The spectacular eight-alarm fire at the 45,000 sq. ft, Marcal paper plant in Elmwood Park, NJ, Wednesday night illuminated not just the sky but also memories of a similar conflagration 44 years ago.
Gilda and I had just gone to bed about half an hour before midnight on Saturday, March 1, 1975, when the phone rang in our Seymour, Conn., apartment. We were living in the small town about 13 miles northwest of New Haven because I was a reporter for The New Haven Register. My initial beat had been the towns of Seymour and Derby. After a year, I was reassigned to cover another town in the economically depressed Lower Naugatuck Valley: Shelton (side note: in my new beat I succeeded Dan Collins, husband of Gail Collins—yes, that Gail Collins).
My bureau chief, Don Anderson, called asking what I was doing in bed while downtown Shelton was in danger of being wiped off the map, consumed by fire. From nearby Ansonia Don had been rocked out of bed by an explosion several miles away in Shelton.
I hastily dressed and sped south in my Chevy Vega. The sky became redder the nearer I approached Shelton. The largest structure dominating the downtown, the 475,000-square-foot Sponge Rubber Products Plant 4 perched along the Housatonic River was ablaze. Hundreds of volunteer and paid firemen from dozens of fire departments in southern Connecticut were attempting not so much to extinguish the inferno in freezing weather but rather to keep it from spreading to Main Street.
Stretched out along 2-1/2 blocks, the plant had once been owned by the B.F. Goodrich company. Foam mattresses were it main product. Declining sales promoted Goodrich to sell the plant to Charles Moeller, an Ohio businessman who renamed it the Sponge Rubber Products Company.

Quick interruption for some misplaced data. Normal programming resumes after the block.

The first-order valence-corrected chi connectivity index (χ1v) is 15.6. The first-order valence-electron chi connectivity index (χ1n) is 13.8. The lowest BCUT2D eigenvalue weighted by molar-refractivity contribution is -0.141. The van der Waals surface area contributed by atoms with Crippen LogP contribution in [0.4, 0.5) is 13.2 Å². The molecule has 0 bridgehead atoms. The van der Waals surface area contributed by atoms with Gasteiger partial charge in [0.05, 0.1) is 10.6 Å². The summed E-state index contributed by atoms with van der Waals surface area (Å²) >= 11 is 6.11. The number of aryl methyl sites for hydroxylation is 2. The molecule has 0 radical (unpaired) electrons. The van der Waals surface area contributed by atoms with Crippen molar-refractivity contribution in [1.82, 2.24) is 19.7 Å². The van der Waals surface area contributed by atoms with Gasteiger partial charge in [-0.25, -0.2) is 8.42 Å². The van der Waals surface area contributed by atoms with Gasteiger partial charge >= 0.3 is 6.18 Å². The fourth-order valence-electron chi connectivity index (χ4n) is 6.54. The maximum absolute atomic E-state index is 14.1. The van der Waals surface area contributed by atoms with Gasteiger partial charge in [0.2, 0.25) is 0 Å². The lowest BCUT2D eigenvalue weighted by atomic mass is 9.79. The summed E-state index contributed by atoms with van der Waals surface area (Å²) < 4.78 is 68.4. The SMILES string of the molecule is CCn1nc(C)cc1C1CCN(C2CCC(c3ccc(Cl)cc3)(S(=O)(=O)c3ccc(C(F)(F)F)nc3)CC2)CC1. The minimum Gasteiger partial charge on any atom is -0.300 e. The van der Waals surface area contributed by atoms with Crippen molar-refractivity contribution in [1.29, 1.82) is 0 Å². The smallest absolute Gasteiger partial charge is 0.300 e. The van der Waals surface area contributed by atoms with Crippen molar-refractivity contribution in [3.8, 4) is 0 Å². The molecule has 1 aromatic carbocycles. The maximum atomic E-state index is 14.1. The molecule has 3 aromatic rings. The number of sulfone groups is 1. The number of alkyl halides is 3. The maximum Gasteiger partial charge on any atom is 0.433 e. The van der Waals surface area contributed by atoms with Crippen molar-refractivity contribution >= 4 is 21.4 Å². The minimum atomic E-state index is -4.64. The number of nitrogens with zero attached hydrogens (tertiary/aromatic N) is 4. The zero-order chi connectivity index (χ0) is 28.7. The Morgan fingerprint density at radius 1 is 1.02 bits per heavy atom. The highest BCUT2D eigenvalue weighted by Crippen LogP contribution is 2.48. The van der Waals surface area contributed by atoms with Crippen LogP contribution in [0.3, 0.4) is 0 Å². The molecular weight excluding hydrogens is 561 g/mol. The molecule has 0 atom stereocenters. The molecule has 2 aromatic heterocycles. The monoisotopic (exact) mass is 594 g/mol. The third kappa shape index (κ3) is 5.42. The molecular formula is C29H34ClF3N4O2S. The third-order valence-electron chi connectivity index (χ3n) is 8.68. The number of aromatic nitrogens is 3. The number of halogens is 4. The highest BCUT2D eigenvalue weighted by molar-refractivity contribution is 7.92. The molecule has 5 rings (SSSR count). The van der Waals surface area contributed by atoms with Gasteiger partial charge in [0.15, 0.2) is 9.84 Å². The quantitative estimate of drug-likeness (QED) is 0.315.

The fire had broken out shortly after 11:30 pm. As I talked with the police chief the reason it had spread so quickly and devastatingly became known. It was deliberately set. Arson.
More astounding, the suspects were said to be members of the Weather Underground. They had tied up the night watchmen, strategically distributed 500 pounds of dynamite and 24 55-gallon drums of gasoline throughout the plant, and told the watchmen who they left unharmed in a nearby woods they were Weathermen.
It didn’t make sense. Of all places, why would a radical group target the Sponge Rubber plant in Shelton in what turned out to be the most costly case of arson in the nation’s history?
Well, it turned out the Weathermen were not responsible. Moeller had a spiritual guru, the Rev. David N. Bubar of Memphis, Tenn., a Baptist minister and self-proclaimed psychic, who sought to relieve him of the financial mistake he made in buying the factory in 1974. Bubar recruited men from Ohio. They rented a Ryder truck to convey their explosive materiel. It was through the Ryder rental that they were nabbed.
Moeller, as well, was charged but found not guilty. The others were convicted.
Watching a fire can be exhilarating. But for a reporter, more emotional may well be the followup interviews with workers who no longer had jobs and whose prospects in Shelton and the other river towns of the Lower Naugatuck Valley were dim at best. Some 4,000 workers lost their jobs.
Several months after the fire I was promoted to bureau chief of West Haven, Bethany, Orange and Woodbridge. We moved to New Haven. Within two years I had taken a job in New York City. We moved to White Plains.
Shelton slowly, ever so slowly, recovered. It converted the plant site “into open, public space with a veterans memorial, a pavilion, an annual farmers market and a riverwalk” (https://www.ctpost.com/news/amp/40-years-ago-fire-marked-turning-point-for-6106842.php). With the completion of a multi-lane Route 8 Shelton became a hub of clean, light manufacturing and an affordable bedroom community to Fairfield County Fortune 500 company executives.
A little more than a year after moving to New York and writing for Chain Store Age I was assigned an article on a new trend in supermarkets—generic products. To understand the economics of these non branded alternatives I talked with a marketing executive from a then-family owned paper goods company: Marcal.
Marcal was sold to an investment firm several years ago. The workers who saw their livelihood flame out Wednesday night face the same tough future as those who witnessed arson most foul 44 years ago.